An impressive collection of works by female artists of Nor Cal
The current exhibit at the Museum of Northern California Art (MONCA) in Chico is a collection of more than 70 paintings and sculptures by more than 60 women artists. Titled Persistence, it’s a celebration of women through the ages who have persevered as artists despite the many obstacles in their way.
That said, it’s also an exhibit of intriguing and often masterful pieces. Viewing them is like exploring more than 70 mini-universes in which women artists present their view of the world and women’s lives in it.
The show is also interesting because of what it says about the geographical and ethnic diversity of these artists. All live in Northern California, but they’re widely dispersed therein. Some live in urban centers such as Sacramento and San Francisco; others in college towns like Chico, Berkeley and Davis. But a surprising number are living and working in small rural towns such as Hayfork, Yreka, Corning, Scotts Valley, Butte Valley, Groveland, Willows and Montgomery Creek.
And yet, were it not for the identifying information accompanying the pieces, in most cases you’d be unable to tell which come from the small towns and which from the big cities. Women are making art everywhere, it seems, in cities and towns and villages, and doing so with remarkable skill.
A lot of work went into creating this exhibit. Mounting more than 70 paintings and sculptures is a daunting challenge, and doing so in a way that enhances the artwork and engages the viewer takes real skill. MONCA’s exhibition committee has done a tremendous job here. All three of the main galleries—the Phillips, Ginochio and Headley—are filled with artwork, but not in a confusing way. A lot of thought went into organizing the pieces so they invite viewers to contemplate them. One device the committee uses here—and in all of MONCA’s shows, for that matter—is a typed page of thought-provoking questions that can be asked of the works. A good example is “Reach for the Sky,” a large abstract by the late Claudia Steel with strong horizontal lines suggesting a seashore landscape. The question suggested for this work reads: “This abstract uses strong lines to indicate the feeling of this piece. What mood does it project?” The viewer is thus challenged to contemplate the painting to discern what emotions rise in his or her mind.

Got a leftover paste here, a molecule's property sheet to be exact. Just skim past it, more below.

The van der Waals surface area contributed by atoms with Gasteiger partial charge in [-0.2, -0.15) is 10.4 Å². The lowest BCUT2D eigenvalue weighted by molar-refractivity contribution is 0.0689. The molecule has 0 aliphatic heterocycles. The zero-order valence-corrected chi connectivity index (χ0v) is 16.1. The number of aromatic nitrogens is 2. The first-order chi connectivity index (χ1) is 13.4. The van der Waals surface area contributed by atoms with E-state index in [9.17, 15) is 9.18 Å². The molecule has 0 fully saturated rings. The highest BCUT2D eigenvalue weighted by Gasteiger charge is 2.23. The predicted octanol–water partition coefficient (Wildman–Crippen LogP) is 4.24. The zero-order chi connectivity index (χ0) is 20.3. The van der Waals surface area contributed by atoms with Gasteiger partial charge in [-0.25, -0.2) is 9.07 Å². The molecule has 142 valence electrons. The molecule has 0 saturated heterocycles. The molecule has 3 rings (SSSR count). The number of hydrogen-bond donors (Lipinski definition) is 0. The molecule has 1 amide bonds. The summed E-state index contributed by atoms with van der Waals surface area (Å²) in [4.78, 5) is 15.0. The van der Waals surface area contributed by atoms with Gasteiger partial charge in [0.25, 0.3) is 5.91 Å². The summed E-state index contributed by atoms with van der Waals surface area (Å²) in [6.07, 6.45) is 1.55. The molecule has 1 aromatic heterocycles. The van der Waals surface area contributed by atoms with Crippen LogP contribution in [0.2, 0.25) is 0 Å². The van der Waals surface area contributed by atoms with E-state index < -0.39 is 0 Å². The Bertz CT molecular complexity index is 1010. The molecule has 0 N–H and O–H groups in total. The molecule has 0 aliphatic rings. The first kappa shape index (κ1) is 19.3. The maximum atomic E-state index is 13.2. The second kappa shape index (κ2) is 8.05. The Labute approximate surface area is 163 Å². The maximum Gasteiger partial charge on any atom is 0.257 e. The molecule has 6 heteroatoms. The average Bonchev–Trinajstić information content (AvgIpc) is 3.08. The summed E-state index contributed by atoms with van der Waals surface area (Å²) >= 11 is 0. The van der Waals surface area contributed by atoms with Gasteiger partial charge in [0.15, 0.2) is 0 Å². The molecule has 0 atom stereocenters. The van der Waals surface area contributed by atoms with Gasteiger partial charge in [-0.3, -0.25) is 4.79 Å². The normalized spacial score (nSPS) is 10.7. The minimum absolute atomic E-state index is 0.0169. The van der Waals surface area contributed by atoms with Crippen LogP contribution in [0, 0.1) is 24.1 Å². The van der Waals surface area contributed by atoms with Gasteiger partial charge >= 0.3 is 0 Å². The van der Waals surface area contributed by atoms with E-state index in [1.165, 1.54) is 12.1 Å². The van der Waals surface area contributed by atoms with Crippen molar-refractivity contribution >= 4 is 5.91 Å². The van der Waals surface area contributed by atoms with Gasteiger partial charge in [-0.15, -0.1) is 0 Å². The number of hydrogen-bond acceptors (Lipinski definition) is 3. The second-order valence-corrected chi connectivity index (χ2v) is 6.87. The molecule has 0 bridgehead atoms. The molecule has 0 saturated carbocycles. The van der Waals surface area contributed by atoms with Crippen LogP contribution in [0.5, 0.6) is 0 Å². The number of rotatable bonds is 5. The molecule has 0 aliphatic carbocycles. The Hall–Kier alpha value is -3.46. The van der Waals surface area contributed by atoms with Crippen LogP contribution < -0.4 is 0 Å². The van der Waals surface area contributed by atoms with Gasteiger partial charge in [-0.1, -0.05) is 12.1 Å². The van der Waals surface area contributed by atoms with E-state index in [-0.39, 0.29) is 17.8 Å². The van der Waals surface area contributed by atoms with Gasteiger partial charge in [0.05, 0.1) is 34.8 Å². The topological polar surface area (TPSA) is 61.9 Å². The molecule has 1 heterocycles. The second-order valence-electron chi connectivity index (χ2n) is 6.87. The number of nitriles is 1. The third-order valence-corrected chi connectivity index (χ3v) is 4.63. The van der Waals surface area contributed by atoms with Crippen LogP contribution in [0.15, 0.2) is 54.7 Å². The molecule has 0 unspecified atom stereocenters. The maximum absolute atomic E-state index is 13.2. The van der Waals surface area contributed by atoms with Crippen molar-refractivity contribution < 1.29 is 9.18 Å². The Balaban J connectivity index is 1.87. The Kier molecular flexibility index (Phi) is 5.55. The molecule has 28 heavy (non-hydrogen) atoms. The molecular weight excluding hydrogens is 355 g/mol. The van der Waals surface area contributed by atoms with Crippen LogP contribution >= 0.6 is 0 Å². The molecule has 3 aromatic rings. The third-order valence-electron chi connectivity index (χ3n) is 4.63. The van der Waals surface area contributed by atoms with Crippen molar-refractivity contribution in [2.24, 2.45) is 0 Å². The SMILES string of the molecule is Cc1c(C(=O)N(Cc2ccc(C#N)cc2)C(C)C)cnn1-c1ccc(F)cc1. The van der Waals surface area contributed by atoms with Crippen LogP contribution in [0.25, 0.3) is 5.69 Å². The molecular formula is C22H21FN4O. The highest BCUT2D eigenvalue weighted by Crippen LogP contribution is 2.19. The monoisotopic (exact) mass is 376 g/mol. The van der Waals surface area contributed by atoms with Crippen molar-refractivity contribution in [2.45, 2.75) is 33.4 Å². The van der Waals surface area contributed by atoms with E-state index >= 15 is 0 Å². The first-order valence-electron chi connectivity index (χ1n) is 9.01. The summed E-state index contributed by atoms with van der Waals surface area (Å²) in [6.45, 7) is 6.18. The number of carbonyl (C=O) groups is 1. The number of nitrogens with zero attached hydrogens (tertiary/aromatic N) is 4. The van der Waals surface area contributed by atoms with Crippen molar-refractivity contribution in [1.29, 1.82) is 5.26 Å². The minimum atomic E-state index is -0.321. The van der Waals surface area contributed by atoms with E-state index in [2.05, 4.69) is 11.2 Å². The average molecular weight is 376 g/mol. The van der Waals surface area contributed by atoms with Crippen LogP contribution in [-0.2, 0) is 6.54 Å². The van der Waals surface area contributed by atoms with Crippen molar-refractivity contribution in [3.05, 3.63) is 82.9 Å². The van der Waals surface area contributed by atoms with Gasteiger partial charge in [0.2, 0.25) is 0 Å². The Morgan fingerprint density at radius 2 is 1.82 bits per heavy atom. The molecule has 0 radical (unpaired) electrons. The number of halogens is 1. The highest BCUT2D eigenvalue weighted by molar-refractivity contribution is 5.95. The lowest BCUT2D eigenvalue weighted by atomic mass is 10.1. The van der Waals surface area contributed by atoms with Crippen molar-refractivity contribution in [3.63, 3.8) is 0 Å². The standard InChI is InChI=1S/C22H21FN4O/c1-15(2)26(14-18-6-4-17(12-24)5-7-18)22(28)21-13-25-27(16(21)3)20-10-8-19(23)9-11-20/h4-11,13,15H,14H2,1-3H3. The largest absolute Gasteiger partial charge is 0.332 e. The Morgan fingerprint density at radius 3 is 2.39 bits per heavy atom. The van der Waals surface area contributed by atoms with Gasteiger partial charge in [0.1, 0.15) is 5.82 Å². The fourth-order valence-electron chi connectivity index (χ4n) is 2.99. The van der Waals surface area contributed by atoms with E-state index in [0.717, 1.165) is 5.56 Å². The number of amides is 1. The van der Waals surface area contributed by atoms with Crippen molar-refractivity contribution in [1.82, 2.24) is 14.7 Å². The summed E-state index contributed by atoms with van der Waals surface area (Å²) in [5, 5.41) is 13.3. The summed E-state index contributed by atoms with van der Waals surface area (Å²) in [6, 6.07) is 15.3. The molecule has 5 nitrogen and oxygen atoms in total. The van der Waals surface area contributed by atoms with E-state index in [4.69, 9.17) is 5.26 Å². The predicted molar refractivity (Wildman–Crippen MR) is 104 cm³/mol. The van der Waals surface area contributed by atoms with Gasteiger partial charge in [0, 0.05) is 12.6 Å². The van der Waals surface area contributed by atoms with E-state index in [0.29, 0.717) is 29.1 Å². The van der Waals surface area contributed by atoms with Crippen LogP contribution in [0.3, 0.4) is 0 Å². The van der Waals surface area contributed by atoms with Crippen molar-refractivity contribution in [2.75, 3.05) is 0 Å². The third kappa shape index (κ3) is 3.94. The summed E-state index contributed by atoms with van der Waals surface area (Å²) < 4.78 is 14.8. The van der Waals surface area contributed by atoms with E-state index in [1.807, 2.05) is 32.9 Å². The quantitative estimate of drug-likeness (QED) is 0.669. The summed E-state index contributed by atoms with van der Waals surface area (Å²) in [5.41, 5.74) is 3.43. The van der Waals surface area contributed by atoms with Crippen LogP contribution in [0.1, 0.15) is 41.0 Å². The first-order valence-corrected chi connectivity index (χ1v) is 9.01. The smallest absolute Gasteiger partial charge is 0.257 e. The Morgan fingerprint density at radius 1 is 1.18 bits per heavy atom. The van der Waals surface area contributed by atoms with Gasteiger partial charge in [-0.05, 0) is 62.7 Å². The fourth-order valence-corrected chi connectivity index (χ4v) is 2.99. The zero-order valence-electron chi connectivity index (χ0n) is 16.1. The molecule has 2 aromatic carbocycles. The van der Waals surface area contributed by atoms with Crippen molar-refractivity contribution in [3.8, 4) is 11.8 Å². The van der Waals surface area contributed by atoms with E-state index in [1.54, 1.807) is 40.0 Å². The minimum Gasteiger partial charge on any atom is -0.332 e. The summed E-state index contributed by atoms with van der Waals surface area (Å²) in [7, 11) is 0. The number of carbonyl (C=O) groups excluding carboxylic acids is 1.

One of the strongest pieces in the exhibit is “Pimps and Queers Tower,” by Stockton artist Janice Meyer-Kirkpatrick. It’s a dark work, literally—hundreds of plastic food containers fused together in a solid vertical block and spray-painted a shiny black. It’s a powerful protest piece attacking the “corporatocracy” and calling out “the sneaky agendas of the dark side of the wealthy.” The questions suggested for it read: “In what ways does plastic form our lives? How do we escape?”
Two iconic Chico artists who died recently, Ann Pierce and the aforementioned Steel, get special treatment here—mini-exhibits of a half-dozen of their paintings. These special sections are located just inside the door to the Headley Gallery. Both women had long careers in which they explored a wide range of styles, media and themes in literally hundreds of paintings. Steel was a full-time working artist for more than 65 years, and Pierce for nearly as long.
“Persistence requires focus, dedication, courage, fearlessness and patience,” reads the collective artists’ statement for this exhibit. “Persistence requires hard work, self-knowledge and absolute inner strength.”
The artwork in this exhibit is a powerful and moving celebration of 60 women’s persistence. Pierce and Steel would have been proud.